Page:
By Aristo Dotse
Last year Zidane Zidane became one of the few elites to win the European Champions Cup or Champions League as both players and coaches. In leading Real Madrid to penalty shootout victory over city rivals Atletico Madrid in Milan a year ago, he joined the likes of Miguel Munoz, Giovanni Trapatonni, Johan Cruyff, Carlo Ancelloti, Frank Rijkaard and Joseph Guardiola on that exclusive podium of European club football.
That was 19 years after he lost his second (and successive) Champions League final as a player, with Juventus, against Real Madrid, the team he coaches now, in Amsterdam. Now, ironically, his second European Cup final, also successively, as a coach and both with Real, is against his own Juve in Cardiff on Saturday, June 3.
So it seems this year’s final has in the big picture a certain Zidane, who only a few days ago won his first league title as coach for Real Madrid’s first title since 2012 – a feat he surprisingly describes as the best of his professional life, after all he has achieved as a player and coach. The 44-year-old calm but hard-nut man lost that successive second final as a player with Juventus to his now-coaching Real in 1998; so will he lose his second successive final as coach this year to his former playing-club Juve?
Zidane who was the genius of a player – one of the greatest of all-time – is now the genius of a coach who has already done a few great things in his brief coaching career, having won the Champions League in his first season (in fact half season as he replaced the sacked Rafa Benitez in December 2015) last year and winning the European Super Cup, FIFA World Club Cup and La Liga and reaching the Champions League final in his first full season this term.
In guiding Real to all these remarkable successes, the French-born of Algerian origin and who is the greatest pseudo African player in history (ahead of the likes of Eusebio, Mario Coluna, Marcel Desailly and co.) achieved some rare feats in the process, including setting a very remarkable 40-match Spanish unbeaten record in all competitions for Real Madrid to better Barcelona’s then record of 39 matches unbeaten.
Now the former Real Madrid ‘Galatico’ favourite and one-time Champions League-winning player, who scored Madrid’s winner against Bayer Leverkusen with one of the best goals seen in a European Cup final in another British city – Glasgow – in 2002, is looking to do more special things in Cardiff. ‘Zizou’, as Zidane is affectionately called, has the chance to make history at Cardiff’s Millennium Stadium in a few days to come. He has the chance to become the first to win the prestigious trophy as player and back-to-back as coach, and also the only former player to achieve that back-to-back Champions League feat.
But it all depends on what happens at the Millennium Stadium where his former club Juventus and Massimiliano Allegri’s strong side, who brushed aside Real Madrid’s bitter rivals Barcelona in the quarter-final, stand in his way and history. Allegri’s team, which have the most wins (nine) and best defensive record (three goals) oin 12 matches in this season’s Champions League, is almost the same Juve side that overcame Real Madrid in the 2015 semi-finals before losing to Barca in the final in Berlin.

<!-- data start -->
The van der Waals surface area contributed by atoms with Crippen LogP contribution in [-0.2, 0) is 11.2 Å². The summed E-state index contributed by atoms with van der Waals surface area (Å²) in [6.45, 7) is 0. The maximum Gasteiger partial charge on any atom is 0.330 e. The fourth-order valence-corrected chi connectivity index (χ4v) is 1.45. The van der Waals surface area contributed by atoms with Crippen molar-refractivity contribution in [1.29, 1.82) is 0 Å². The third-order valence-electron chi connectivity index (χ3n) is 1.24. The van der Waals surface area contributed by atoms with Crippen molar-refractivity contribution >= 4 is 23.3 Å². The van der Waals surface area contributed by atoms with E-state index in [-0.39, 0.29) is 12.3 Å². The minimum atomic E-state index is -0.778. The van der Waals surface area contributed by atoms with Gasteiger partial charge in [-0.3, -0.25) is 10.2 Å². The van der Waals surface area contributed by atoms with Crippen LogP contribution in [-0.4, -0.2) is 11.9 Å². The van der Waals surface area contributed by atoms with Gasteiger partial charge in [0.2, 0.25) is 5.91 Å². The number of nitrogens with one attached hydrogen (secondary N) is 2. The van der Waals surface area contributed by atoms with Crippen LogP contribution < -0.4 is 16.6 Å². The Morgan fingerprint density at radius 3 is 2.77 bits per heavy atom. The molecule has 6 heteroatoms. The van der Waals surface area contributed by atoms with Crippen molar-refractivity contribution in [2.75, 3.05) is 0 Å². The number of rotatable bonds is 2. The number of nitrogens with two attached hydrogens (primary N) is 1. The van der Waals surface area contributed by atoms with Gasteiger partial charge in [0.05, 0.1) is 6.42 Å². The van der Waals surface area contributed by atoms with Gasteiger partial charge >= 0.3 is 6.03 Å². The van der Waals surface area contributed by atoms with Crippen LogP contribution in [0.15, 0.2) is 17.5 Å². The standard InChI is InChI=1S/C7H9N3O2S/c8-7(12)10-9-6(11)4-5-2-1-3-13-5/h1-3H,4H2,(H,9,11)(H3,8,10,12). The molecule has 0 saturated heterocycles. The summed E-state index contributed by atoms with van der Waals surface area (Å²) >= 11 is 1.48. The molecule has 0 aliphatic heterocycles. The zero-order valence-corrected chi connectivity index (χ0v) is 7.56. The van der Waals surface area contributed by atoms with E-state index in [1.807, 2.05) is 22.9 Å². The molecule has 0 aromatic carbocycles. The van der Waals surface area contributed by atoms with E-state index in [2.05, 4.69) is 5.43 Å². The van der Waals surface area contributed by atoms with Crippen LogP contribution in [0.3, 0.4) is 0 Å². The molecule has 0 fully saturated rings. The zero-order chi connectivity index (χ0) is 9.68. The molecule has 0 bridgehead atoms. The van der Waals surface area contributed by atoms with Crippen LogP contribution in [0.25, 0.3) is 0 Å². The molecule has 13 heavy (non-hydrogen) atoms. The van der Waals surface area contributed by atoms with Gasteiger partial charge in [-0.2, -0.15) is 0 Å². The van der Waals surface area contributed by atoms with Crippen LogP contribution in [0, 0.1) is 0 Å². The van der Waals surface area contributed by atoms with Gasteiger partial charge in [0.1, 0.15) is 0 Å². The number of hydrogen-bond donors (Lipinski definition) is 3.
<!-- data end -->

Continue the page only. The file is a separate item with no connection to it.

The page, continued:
Thus Zidane – the three-time Champions League finalist as player and 2002 Champions League final best player – with his top-scoring side in this season’s campaign (32 goals in eight wins from 12 matches) will eye revenge for Real in the bid to make history of his own as the first coach to retain the trophy since it became the Champions League.
Coaches who have gone close to winning the Champions League in successive seasons are Fabio Cappello, who led AC Milan to three back-to-back finals, winning in 1994 and losing in 1993 and 1995; Louis van Gaal (winner and loser with Ajax in the final in 1995 and 1996 respectively); Marcelo Lippi (three straight finals with Juventus in 1996, 1997 and 1998, with only victory in ‘96,); and Alex Ferguson (who lost the 2009 final after winning a year earlier, both with Manchester United).
The last coach to win successive European Champions Cups, before it became the Champions League in 1992, was the Italian Arrigo Saachi who took that great AC Milan team – of Ruud Gullit, Marco van Basten, Frank Rijkaard, Carlo Ancelloti, Franco Baresi and co. – to back-to-back victories in 1989 and 1990.
Coaches who had earlier won the Champions Cup successively include Bela Guttmann, who took Benfica to the titles of 1961 and 1962; Helenio Herrera, of Inter Milan’s victories in 1964 and 1965; Dettmar Crammer, coach of Bayern Munich’s successes of 1975 and 1976; Bob Paisley (who is still the only one to win it three times, all with Liverpool) in 1977 and 1978; and Brian Clough, winner with Nottingham Forest in 1979 and 1980.
Credit: Soccernet newspaper